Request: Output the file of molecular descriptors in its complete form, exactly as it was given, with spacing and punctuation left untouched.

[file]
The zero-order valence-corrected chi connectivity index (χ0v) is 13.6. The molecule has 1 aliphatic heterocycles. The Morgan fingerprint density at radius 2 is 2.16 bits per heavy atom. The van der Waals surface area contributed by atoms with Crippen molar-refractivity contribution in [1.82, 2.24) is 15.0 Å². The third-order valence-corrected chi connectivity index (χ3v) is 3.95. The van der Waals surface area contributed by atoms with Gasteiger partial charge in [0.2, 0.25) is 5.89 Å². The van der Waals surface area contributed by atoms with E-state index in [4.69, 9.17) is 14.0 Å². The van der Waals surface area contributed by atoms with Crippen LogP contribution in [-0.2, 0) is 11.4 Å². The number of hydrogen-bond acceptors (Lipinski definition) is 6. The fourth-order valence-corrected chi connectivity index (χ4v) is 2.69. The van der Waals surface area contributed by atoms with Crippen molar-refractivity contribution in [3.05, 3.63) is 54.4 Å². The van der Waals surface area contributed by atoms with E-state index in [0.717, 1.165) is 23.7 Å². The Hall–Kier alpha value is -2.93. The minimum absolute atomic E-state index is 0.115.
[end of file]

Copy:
The zero-order valence-corrected chi connectivity index (χ0v) is 13.6. The molecule has 1 aliphatic heterocycles. The Morgan fingerprint density at radius 2 is 2.16 bits per heavy atom. The van der Waals surface area contributed by atoms with Crippen molar-refractivity contribution in [1.82, 2.24) is 15.0 Å². The third-order valence-corrected chi connectivity index (χ3v) is 3.95. The van der Waals surface area contributed by atoms with Gasteiger partial charge in [0.2, 0.25) is 5.89 Å². The van der Waals surface area contributed by atoms with E-state index in [4.69, 9.17) is 14.0 Å². The van der Waals surface area contributed by atoms with Crippen LogP contribution in [-0.2, 0) is 11.4 Å². The number of hydrogen-bond acceptors (Lipinski definition) is 6. The fourth-order valence-corrected chi connectivity index (χ4v) is 2.69. The van der Waals surface area contributed by atoms with Crippen molar-refractivity contribution in [3.05, 3.63) is 54.4 Å². The van der Waals surface area contributed by atoms with E-state index in [0.717, 1.165) is 23.7 Å². The Hall–Kier alpha value is -2.93. The minimum absolute atomic E-state index is 0.115.